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Posted by: NHRA.com staff

Dave Kanners, who partnered with Richard Maskin to campaign the American Motors Hornet X Pro Stock car from 1973 to 1976, died Friday, March 27, after a 4.5-year battle with pancreatic cancer. He is survived by his wife, Sue.

Kanners was one of the drag racing stars to emerge from Detroit’s famed Woodward Avenue generation of competitors who appeared on the scene in the mid-1960s during the peak of the muscle-car craze, and his colleagues included Maskin, multi-national-event Pro Stock winner Wally Booth, 1968 Super Stock Nationals winner and Booth’s engine-building partner Dick Arons, two-time world champion Mike Fons, 1968 Nationals Street Eliminator champion Sam Gianino, and many others.

Kanners’ best performance in Pro Stock was at the 1976 NHRA World Finals, where he qualified No. 1, set low e.t. of the meet, and was runner-up to Booth in the only all-AMC Pro Stock final. He also had three top 10 finishes in the NHRA Pro Stock standings: seventh in 1974, third in 1975, and fourth in 1976.

But perhaps Kanners’ best contributions were during the winter of 1973-74, when he and Maskin spent the off-season on the West Coast testing new cylinder-head and camshaft combinations developed by Booth and Arons.

Dave Kanners drove the AMC Hornet X that he campaigned with partner Richard Maskin to a runner-up finish against AMC teammate Wally Booth at the 1976 NHRA World Finals. Kanners earned his final-round berth with victories against Roy Hill, the Reher-Morrison Monza driven by Richie Zul, and Bob Glidden.

Said Booth, “There’s no doubt in my mind that what Dave and Richard did during that winter played a major role in the success that we had with the AMC Pro Stock program. Dick and I would test heads and cams on the dyno, and we’d send the parts to them for track testing, and more often than not, they backed up our findings on the dyno. When I won my first race at the 1974 Gatornationals, I ran a pair of heads that they had tested that winter. Dave was one of the most upbeat persons I ever met. His glass was always full. Even after he was diagnosed with cancer, he never complained at all. I don’t think that any of us could have handled it any better.”

Said Maskin, “Dave was a good friend as well as a partner and was involved in the forward thinking that ultimately led to the creation of my own cylinder-head and engine-building operations. He was right there, contributing with his ideas, when we started to make all of this stuff work.”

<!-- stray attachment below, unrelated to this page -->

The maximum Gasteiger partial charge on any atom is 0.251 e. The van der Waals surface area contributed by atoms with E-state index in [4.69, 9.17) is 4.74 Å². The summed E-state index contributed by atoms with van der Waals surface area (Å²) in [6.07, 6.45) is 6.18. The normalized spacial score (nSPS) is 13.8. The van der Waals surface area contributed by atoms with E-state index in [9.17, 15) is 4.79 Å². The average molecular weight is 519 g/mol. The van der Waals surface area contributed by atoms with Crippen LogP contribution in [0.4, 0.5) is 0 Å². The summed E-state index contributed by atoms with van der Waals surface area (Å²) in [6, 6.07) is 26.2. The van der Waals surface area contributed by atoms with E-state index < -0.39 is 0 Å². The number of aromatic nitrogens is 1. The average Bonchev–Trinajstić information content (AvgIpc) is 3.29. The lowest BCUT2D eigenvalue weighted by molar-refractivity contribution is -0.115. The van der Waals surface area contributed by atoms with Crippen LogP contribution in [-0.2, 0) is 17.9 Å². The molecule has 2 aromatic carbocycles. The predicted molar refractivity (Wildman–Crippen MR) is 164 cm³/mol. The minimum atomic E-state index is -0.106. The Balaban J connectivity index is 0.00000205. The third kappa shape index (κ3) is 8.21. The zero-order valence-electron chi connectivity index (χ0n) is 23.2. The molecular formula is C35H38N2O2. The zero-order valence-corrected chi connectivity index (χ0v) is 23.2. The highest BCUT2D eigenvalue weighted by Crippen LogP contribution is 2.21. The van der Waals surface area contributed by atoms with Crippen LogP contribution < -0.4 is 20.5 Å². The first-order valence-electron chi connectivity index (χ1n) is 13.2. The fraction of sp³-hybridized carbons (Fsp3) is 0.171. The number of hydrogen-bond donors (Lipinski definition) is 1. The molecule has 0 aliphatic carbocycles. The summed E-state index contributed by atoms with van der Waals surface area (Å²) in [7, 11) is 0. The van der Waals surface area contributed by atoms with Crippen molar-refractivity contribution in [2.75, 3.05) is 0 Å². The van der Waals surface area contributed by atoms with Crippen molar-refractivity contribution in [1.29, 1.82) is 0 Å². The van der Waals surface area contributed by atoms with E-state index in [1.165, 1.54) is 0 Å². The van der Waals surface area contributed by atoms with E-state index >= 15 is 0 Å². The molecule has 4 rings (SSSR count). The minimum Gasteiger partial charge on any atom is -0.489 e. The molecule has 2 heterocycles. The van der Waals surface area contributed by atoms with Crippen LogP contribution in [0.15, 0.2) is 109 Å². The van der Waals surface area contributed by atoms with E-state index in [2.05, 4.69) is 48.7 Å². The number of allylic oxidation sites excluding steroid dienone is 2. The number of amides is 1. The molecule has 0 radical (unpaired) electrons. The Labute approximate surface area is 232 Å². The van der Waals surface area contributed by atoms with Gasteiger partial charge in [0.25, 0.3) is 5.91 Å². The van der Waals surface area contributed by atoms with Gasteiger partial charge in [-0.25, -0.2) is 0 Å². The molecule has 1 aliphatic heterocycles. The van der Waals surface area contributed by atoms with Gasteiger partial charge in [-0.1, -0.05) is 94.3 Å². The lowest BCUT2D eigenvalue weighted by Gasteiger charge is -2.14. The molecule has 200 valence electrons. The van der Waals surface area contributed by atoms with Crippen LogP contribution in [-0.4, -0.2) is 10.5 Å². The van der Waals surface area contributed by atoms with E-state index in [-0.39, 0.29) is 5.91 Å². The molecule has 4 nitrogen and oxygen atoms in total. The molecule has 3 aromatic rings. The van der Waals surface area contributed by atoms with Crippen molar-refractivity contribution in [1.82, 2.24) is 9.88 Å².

Fons said, “I met Dave when we were both in our early twenties. There was a lot of racing talent in our Detroit area, but what struck me was how Dave was brighter than most of us. You cold always look to him for good guidance and the right direction to go. He was bright not only in racing, but with his business sense as well.”

Kanners, second from right, got together with several of his racing buddies of the past last October. From left are Joe Pappas and Ted Spehar of Motown Missile fame, Mike Fons, and 1968 Nationals Super Stock winner Arlen Vanke.

Arons said, “I was really impressed with the work that Dave and Richard did with their Hornet program. After the final round of the ’76 World Finals, I told Dave that I wanted to buy their engine. If we could have had that engine in Wally’s car, stand back.”

Following his retirement from drag racing in 1977, Kanners raced motorcycles for a brief period, then became one of the country’s premier runners in long-distance events. He ran approximately 75 marathons and ultramarathons (races of 31 miles and more), including an ultramarathon in Antarctica and a marathon at the North Pole. Kanners was also an avid mountain climber, and he scaled the tallest mountains in 49 of the 50 states in the U.S., missing only Mount McKinley in Alaska.

Kanners’ sister Marilyn Beckhem said, “Dave remained very active after he was diagnosed with cancer in 2004. He continued his running, and it was his goal to climb all the states' high points again. He did 42 of them the second time around.”

A memorial gathering for Kanners is tentatively planned for late April. Details will be announced when they are finalized.
 

 
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